He became chief chemist in the U.S. Department of Agriculture in 1883 and started his infamous “poison squad” investigations in 1902. In 1912, Wiley became Good Housekeeping magazine’s food agency manager. A brilliant pupil at his local school, he went to attend Hanover College in Indiana. Following the Civil War broke out, yet, Wiley took a pause from his studies to fight for the Union Army. He returned to school following the war’s ending and completed his degree in 1867.
Wiley continued his schooling in the Indiana Medical College. In 1871, he completed his medical degree and stayed on in the institution to teach chemistry, and afterwards joined the faculty of Purdue University as a chemistry professor. In 1878, Wiley made a surprising discovery while analyzing what he believed was pure honey. He learned that some honey sold to consumers was mainly made from glucose.
In 1883, Wiley took the place of chief chemist in the U.S. Department of Agriculture. He started his infamous “poison squad” investigations in 1902. In this endeavor, Wiley had human volunteers—put together nicknamed the “poison squad”—ingest distinct food additives to analyze their impact on health. Then he used a few of the data he collected to campaign to get a national law to control food additives and food labels.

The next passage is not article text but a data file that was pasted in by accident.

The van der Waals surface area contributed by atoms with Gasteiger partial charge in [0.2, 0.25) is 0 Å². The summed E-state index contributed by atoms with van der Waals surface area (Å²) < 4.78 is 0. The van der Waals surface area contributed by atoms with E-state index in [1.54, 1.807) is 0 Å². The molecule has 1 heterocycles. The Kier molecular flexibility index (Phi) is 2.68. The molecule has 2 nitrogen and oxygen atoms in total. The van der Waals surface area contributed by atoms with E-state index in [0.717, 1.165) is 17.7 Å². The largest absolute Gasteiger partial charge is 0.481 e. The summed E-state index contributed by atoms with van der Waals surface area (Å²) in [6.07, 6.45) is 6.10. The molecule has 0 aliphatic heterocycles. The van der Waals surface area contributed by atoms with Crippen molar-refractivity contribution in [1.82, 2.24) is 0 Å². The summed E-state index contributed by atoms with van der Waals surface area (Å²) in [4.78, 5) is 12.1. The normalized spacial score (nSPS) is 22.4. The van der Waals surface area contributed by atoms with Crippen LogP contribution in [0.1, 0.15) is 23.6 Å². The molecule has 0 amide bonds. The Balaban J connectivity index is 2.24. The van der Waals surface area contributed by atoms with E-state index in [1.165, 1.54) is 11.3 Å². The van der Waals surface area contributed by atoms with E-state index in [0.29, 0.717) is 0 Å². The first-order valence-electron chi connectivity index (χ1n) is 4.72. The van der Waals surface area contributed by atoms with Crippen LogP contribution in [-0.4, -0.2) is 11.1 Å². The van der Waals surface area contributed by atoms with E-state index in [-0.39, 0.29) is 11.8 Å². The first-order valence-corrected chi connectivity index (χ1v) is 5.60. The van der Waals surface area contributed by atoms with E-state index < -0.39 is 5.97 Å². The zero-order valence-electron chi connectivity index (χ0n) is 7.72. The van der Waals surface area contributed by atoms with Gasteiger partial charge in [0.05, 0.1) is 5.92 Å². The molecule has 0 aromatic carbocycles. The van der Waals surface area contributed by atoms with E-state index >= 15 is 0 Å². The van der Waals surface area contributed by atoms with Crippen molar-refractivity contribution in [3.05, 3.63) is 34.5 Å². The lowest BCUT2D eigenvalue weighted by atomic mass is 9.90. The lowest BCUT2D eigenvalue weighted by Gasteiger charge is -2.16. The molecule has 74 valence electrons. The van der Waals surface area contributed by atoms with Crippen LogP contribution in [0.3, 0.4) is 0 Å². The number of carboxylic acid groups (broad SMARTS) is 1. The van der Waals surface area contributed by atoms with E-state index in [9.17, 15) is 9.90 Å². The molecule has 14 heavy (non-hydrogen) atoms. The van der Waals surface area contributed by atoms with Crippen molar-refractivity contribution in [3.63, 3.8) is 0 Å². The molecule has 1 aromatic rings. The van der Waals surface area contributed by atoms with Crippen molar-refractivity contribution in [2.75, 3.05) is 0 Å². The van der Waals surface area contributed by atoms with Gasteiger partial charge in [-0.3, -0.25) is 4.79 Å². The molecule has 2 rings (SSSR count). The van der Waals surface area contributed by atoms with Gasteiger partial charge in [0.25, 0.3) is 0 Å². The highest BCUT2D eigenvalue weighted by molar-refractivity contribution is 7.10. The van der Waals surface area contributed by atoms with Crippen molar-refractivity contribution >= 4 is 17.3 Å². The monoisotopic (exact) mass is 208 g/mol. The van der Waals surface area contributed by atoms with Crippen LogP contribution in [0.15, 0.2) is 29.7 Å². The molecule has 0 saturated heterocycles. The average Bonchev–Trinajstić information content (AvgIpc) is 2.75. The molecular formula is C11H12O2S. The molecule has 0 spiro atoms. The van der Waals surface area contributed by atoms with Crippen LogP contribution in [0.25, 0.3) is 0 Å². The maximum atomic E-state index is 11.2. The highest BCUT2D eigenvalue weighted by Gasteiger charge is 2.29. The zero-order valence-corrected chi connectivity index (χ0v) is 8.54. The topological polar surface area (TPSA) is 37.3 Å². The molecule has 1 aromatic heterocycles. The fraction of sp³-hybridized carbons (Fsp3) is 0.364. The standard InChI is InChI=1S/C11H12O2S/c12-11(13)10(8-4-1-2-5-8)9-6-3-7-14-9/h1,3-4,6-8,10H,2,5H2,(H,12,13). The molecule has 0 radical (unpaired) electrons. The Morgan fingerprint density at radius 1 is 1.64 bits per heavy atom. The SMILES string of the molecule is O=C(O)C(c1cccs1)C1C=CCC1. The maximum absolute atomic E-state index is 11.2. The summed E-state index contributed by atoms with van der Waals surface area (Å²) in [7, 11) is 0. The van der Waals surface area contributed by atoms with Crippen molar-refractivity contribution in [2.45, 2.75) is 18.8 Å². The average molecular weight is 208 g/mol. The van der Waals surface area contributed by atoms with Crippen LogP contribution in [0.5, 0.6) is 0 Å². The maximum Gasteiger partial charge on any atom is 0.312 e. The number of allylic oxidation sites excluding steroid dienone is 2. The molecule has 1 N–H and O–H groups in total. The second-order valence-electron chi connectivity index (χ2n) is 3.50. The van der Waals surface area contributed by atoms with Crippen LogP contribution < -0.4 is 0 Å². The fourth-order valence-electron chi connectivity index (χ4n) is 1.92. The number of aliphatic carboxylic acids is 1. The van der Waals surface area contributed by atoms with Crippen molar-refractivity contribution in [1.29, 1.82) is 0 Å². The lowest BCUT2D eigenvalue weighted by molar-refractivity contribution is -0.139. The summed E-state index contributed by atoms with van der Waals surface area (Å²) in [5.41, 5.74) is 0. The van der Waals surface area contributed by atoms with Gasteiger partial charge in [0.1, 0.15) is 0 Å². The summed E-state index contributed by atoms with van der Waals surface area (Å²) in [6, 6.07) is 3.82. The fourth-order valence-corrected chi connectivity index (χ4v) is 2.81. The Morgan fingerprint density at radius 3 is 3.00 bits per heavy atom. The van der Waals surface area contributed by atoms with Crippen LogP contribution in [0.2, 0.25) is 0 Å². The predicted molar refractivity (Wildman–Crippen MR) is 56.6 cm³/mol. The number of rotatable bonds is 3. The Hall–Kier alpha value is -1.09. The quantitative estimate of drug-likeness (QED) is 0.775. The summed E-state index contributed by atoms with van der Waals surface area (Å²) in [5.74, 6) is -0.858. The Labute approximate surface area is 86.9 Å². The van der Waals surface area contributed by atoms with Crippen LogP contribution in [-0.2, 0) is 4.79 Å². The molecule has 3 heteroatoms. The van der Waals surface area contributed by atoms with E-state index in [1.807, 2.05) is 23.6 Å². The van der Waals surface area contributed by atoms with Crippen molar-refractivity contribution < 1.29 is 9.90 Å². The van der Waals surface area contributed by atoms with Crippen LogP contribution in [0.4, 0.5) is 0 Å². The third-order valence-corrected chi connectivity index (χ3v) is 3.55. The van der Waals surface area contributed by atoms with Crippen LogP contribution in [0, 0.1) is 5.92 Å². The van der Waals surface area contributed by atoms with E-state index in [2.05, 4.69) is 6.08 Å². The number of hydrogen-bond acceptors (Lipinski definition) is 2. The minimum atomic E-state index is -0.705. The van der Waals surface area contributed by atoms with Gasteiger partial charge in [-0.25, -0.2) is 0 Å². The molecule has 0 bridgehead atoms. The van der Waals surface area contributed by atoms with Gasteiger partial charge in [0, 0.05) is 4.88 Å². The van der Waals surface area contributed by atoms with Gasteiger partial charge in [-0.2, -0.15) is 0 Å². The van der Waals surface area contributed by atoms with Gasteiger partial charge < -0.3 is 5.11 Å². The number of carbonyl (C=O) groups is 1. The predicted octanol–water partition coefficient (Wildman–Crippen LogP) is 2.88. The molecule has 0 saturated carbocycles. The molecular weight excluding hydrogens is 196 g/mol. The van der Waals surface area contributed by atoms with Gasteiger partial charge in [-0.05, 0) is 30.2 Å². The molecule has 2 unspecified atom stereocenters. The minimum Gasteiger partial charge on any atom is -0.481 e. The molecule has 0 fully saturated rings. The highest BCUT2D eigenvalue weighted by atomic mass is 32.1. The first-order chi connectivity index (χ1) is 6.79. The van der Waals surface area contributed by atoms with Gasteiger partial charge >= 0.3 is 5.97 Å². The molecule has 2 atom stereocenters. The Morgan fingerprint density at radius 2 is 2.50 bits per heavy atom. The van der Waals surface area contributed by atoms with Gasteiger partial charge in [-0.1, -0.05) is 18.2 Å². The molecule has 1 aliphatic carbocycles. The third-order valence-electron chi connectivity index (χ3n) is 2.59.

This act brought the power of the government supporting the fight for safer foods and drugs. Before the development of the legislation, it was up to states and towns to watch over what might be found in the foods and medications sold their communities. In 1907, Wiley printed Foods as well as Their Adulteration, which contained advice on the best way to find questionable food additives, including artificial coloring and saccharin, and provided extensive info on various food types, from fish to milk to infant products.
In 1911, he started a suit against pop manufacturer Coca Cola; right considering that caffeine could be “habit forming,” Wiley desired the organization to properly identify the contents of the drink, warning consumers that it contained caffeine.
Over time, Wiley continued to challenge food and medicinal businesses to create better and safer products, and took his duty for applying the Pure Food and Drug Act incredibly seriously. Along the way, he discovered himself tangling with both government officials and business leaders on the act. The disappointed champion for food reform resigned his place in 1912.
After leaving the government’s employment, Harvey Wiley continued his attempts to assist consumers. He went to benefit Good Housekeeping magazine in 1912, becoming manager of its own food agency. 3 years after, he released Not By Bread Alone, where he offered subscribers insights on nutrients.
Reflecting on the powerful act he helped pass, Wiley written History of a Crime Against the Food Law, released in 1929, which supplied subscribers having a look through his investigations and fights to bring safer products to market. History of a Offense work proved to be among his final actions of food advocacy. Harvey Washington Wiley expired on June 30, 1930, in the age of 86, at his house in Washington, D.C. He’s buried at Arlington Cemetery.